Björk says she was “offended” by how Kate Bush was written about as if she were “a crazy witch”

The Icelandic musician released her brand new album Fossora today (30 September)


Image: Don Arnold / Getty

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Visionary artist Björk has spoken out on sexism in the industry, describing how she felt “offended” by the way artists such as Kate Bush and herself were made out to be a “crazy witch” or a “crazy elf” by the media and the public.

In an interview with NME, she spoke of the historic sexism that women like herself have experienced in the music industry stating, “I was always quite offended by how often Kate Bush was written about like she was insane or a crazy witch – or me being a crazy elf.”

She continues, “We are producers. I’ve written all my scores for 20 years, you know. I’m not bragging, I’m just saying that because people still want me to be a naive elf. If we were guys, we would be taken more seriously. Finally, Gen Z-ers can imagine a woman’s production or a woman’s world and it not seem insane or a thing that they have to ridicule or be scared of.”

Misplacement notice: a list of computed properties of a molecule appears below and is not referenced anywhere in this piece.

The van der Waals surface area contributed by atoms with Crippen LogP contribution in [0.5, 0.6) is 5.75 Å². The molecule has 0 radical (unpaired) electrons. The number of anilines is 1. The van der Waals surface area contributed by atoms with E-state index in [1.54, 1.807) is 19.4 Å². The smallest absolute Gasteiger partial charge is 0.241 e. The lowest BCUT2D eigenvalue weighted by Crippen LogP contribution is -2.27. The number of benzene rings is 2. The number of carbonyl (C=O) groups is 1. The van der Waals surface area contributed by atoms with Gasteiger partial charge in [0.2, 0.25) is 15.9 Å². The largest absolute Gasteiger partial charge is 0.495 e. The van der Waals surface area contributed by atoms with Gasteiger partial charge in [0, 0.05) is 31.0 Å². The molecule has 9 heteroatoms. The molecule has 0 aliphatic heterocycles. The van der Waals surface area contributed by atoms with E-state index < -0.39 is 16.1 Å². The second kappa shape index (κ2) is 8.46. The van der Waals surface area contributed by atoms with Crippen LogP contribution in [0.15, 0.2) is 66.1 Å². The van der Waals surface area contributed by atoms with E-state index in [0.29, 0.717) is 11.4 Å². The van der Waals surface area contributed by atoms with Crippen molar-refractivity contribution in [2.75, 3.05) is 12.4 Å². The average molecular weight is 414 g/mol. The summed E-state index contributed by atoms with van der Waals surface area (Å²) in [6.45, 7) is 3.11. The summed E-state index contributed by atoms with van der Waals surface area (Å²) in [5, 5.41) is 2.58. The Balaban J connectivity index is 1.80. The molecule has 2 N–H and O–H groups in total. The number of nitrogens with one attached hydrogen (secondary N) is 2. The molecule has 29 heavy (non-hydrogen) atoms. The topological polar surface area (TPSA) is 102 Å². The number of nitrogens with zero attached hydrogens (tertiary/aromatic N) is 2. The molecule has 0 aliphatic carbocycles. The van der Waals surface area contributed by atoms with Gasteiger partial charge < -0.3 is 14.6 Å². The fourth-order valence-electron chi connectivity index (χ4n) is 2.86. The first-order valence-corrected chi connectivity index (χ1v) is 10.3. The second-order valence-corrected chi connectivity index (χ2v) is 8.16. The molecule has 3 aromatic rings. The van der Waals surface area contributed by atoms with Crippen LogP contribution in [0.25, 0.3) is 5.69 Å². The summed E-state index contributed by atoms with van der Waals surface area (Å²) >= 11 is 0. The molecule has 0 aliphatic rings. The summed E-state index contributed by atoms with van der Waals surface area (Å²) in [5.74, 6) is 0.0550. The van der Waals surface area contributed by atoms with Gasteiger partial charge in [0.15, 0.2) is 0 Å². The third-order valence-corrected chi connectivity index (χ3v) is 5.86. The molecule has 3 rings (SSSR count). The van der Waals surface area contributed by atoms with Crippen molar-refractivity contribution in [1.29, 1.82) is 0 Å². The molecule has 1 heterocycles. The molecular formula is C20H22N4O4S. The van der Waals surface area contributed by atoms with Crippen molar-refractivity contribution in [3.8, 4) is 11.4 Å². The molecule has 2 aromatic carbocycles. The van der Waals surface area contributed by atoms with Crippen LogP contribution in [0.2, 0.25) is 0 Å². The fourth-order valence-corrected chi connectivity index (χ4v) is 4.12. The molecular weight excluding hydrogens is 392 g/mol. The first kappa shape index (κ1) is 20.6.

She also notes in the interview how she felt male critics would often be dismissive towards artists like Bush, saying she felt they would hail “rock guys” singing about “tits, beer and heroin abuse” instead. She felt that “writing from a woman’s point of view was considered a lesser artform” back when Bush was releasing hits such as Running Up That Hill and Wuthering Heights.

She released her brand new album Fossora today (30 September), its title is a word that Björk says she “made up” – writing on Instagram, she explained that in short it means “she who digs”. Visually and sonically it takes inspiration from the natural world such as fungus and moss, pairing them up with the female experience.

In the album, Björk also explore themes of grief after her mother, who was an environmental activist, died in 2018. The record is fuelled with bass and other-worldly warping synth effects. Fossora is out now, you can check it out below:


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